Jennifer Smith
reviewed by Dr Michael Yapko
Tuesday, December 22, 2020
Jennifer Smith
Tuesday, December 22, 2020

Eat, Drink, and Be Merry: 5 Ways to Manage IBS over Christmas


The tree is up, the candles are glowing, and the only thing left to do is enjoy a happy holiday, right? If IBS is making your season more stressful than silly, there are several things you can do to get back on track.

We've chatted with some expert dietitians to put together a holiday survival guide for our IBS readers. Avoid spending Christmas day in the bathroom this year. Read on to find out our top 5 tips for an IBS-friendly Christmas.

Can you drink champagne with IBS?
Bubbles or bust? Give the fizz a miss these holidays.

1. Forget the fizz: Keep carbonated drinks to a minimum

Who doesn't love a glass of champagne or some other delicious bubbles on the holidays? Your digestion, that's who. While bubbles add some festive fizz to the holidays, they can also lead to gas pain and flatulence. Carbonated drinks, such as champagne, prosecco, beer, and soda, introduce gas directly into the stomach, some of which can be released by belching. The remaining gas, however, can become trapped in your digestive tract.

Water, non-caffeinated drinks, and other non-carbonated drinks are recommended to people with IBS to help minimize gastrointestinal symptoms. This doesn't mean you have to miss out on the fun—just try switching your champagne to chardonnay. Easy! 

Reduce snacking with IBS this Christmas
Watch your snacks to keep IBS on track.

2. Ho, Ho, Woah! Supervise your snacking

Whether it's a work party or Christmas day, most holiday events come with a heavenly spread of treats. However, despite their miniature size, holiday snacks often pack a big high-fat, high-sugar, and high FODMAP punch. A 2001 survey of 300 people with IBS published in Digestion Journal revealed that 44% of people linked fatty food intake with the commencement of an IBS flare-up.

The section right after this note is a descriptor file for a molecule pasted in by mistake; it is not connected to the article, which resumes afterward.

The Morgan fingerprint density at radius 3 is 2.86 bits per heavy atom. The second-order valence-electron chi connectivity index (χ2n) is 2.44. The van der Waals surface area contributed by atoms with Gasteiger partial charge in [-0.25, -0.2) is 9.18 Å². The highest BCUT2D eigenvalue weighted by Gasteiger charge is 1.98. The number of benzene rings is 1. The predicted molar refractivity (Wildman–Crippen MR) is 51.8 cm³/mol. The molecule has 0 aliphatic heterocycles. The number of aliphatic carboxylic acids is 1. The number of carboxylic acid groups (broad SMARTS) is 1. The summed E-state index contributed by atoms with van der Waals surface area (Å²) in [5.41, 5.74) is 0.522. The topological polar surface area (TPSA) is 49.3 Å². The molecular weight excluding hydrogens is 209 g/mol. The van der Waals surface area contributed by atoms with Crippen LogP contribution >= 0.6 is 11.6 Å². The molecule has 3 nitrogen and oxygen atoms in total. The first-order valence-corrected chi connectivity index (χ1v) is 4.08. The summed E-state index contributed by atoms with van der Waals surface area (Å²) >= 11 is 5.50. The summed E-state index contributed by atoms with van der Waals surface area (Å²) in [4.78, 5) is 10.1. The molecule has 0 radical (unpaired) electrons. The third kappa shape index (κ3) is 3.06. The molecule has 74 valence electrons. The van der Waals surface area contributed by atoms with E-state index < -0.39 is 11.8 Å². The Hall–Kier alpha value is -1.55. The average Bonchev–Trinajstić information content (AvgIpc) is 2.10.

An easy trick to prevent overindulging or feeling left out is to take a small plate and mentally divide it into thirds: two thirds for your tum and one third for fun. Fill (but don't pile) two-thirds of the plate with IBS-safe snack foods, like fresh prawns, baked potato chips, lean meat, or low FODMAP fruits. For the other third, choose one or two treats: a little mince pie or one or two chocolates. Carry the plate with you as you mingle, and don't go back for seconds. 

Mindful eating at Christmas
The best present is being present: try mindful eating.

3. Be merry and mindful at the dinner table

With turkey and all the trimmings at the Christmas table, it's common to overeat. After all, it says "eat, drink, and be merry!", not "eat, drink, and watch your portions." When the drinks and conversations are flowing, it becomes difficult to pay attention to how much you're eating, which can lead to overconsumption and digestion problems later on. 

A study published in the Journal of Psychosomatic Research showed a clear link between binge eating and gastrointestinal symptoms consistent with IBS in both men and women. In addition to watching your portions and skipping seconds, practice mindful eating this Christmas.

Some tips on how to eat mindfully include:

  • Engage your senses: take notice of the food before you put it in your mouth. What does it smell like, how does it look, and what is the texture? Take a moment to appreciate it.
  • Eat slowly: Chew your food, and take note of the flavor. Try to pick out elements that you like. Savor it as you chew. 
  • Acknowledge your feelings: Does a burst of flavor make you immediately want to pop another serving on your plate? Are you excited to have more? Nervous about overeating? Does a flavor bring back certain emotions? Listen to your feelings.
  • Be present: Between bites, put your knife and fork down. Be present in the room; sip your drink, be part of the conversations, and enjoy other aspects of the event. You might want to take note of the decorations or the music. Feed your mind and your belly. 
  • Pay attention to your hunger cues: Over the holidays, many people struggle to distinguish between actual hunger and non-hunger triggers for eating. Listen to your stomach, and when you're no longer hungry—stop.

Planning an IBS flare-free Christmas
Plan your way to a flare-free day.

4. Want a silent night? Plan to keep gas and other symptoms away

Even at Christmas, an ounce of prevention is worth a pound of cure. Whether you're having people over or heading out for Christmas day, make an IBS plan before the festivities begin:

  • Keep your medication close: Keep some antacids, pain medicines, and anti-flatulence medications on hand, and pack an emergency kit if celebrations are far from home.
  • Check the menu: If you're not hosting, make sure you ask what will be served and check ingredients for potential IBS triggers.
  • BYO gut-friendly alternatives: offer to bring a salad, side-dish, or dessert that's big enough to share—that way, you can relax knowing that one dish is 100% IBS-safe.